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Building a simple game engine. In this mini- project we will draw a moving, controllable sprite to your Android device.
We will draw Bob to the screen and when the screen is touched he will move to the right and when the screen is released he will stop. However, we will have achieved much more than this as this simple 2d game engine will be easily upgradeable to handle many more game objects.
You will also be able to just copy/paste most of the code to get our first real, playable game; which will be the next project. You will also be able to use this code as a springboard to get started on 2d games of your very own design. Learning Java by Building Android Games.
Want to learn Java for Android? Even if you are completely new to either Java, Android, or game programming but are aiming to publish Android games, then this book is for you.
This book also acts as a refresher for those who already have experience in Java on other platforms or other object- oriented languages. No need to refer to the code files while trying to follow along. All the code files are also supplied separately so you can refer to them in their completed form and copy/paste them into your project if you like. Implement a multitude of other game features such as pickups, firing weapons, HUD’s, generating and playing sound FX, scenery, level transition, high scores, and more Skill level 1. Time to complete 1 hour. New Concepts: on.
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Pause and on. Resume Activity methods. Constructor methods for setting up classes. Introduce concept of main game loop. Recommended preparation tutorials.
Assumed previous experience. Create simple game engine project. Create a new Android Studio project and call it Simple Game Engine. Create a blank Activity and call it Simple. Game. Engine. Add the bob.
Drawing graphics demo. Here is a little bit of pseudo code so we can appreciate the structure of the real code we will write soon. The real code is quite long and at first glance might appear complex although it really isn’t. This pseudo code will clarify things a little and enable us to present and discuss the code in manageable chunks. You can also skip to the end of the article and see the code in its entirety for explicit clarification and context.
You might like to simply copy and paste the full completed code into your project and get the simple game engine working; then come back and read all about it. Pseudo code not real code. Remember that although methods execute their code starting from the first line; the order in which methods are executed is determined by when they are called.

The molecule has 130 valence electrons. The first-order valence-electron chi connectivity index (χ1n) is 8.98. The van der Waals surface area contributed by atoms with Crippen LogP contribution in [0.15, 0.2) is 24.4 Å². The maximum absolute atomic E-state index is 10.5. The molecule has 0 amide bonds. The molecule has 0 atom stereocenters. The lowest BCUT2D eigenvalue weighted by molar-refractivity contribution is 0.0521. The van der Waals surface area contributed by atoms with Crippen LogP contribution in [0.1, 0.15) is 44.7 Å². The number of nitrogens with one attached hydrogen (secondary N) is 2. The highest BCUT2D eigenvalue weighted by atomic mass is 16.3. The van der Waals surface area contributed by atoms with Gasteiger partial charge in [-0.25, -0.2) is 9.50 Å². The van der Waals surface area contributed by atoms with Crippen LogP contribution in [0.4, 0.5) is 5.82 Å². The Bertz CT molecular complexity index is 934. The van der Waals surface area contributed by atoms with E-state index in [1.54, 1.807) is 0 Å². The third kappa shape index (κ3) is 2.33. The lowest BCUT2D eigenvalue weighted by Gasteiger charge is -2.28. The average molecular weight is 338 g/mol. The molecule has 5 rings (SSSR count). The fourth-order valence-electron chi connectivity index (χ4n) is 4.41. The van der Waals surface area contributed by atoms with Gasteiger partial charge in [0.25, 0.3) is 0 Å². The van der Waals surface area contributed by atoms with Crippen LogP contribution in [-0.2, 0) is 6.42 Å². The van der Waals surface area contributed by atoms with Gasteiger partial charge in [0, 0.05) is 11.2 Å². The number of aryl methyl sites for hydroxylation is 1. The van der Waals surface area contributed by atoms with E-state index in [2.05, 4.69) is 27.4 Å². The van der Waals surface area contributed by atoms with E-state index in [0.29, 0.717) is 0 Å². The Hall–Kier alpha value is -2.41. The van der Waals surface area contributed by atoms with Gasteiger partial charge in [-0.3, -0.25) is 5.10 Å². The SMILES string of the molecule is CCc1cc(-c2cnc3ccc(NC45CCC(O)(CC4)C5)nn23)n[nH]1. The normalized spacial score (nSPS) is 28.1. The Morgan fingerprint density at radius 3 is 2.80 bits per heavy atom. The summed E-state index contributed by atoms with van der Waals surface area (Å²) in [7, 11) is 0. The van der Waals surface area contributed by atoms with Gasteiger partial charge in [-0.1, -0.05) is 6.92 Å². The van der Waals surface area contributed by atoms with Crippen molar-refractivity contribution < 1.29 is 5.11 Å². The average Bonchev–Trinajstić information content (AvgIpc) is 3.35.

So here is what will happen with our finished game engine. The player presses the icon on their device to play our game. Android does some stuff in the background that we don’t need to worry about; it then calls our on. Create method. In on. Create we declare and initialize a new class that we will code, called Game. View. The last thing that on. Create does is to set our new Game.
View object as the view for the app. Once on. Create completes the Android operating system calls the on. Resume method (in the Simple. Game. Engine class). This method calls the resume method, that we will write, in our new Game.
View class. Our resume method starts our thread which causes the run method to execute. The run method calls update and draw which essentially is the entire functionality of our game. The operating system will continually call run many times per second.
So the Game. View class handles our entire game, specifically, from the run method, until the user presses a button on their device (perhaps back or home) that causes the operating system to execute the on. Pause method in the Simple. Game. Engine class which in turn calls the pause method in the Game. View class and stops our thread.
The run method will not be called any more and our game will cease to function. In addition to the operating system calling our run method it will also call our on. Touch. Event method (also in Game. View) in the main/default thread. It is here we can then code a response to the players touches.
Coding the Simple game engine class. Here is the code for our Simple.
Game. Engine class with the extra methods (on. Pause and on. Resume) as well as our Game. View class left out for now.
Copy and paste this into your project. Then we coded the on. Create method which simply initializes our Game. View object and sets it to the view of the entire game which is what the player will see on the screen. Coding the Game. View class. We will now code this all important Game.
View class and we will do so in chunks so we can talk about what is going on as we progress. We will add the simple extra methods (on. Resume and on. Pause) in the Simple.
Game. Engine class when we have completed Game. View. If you think back to the Drawing Graphics demo, we drew everything to an object of type Image. View. And we set the object using set. Content. View as the view for the app. We can’t just set any old object to be the view for the app.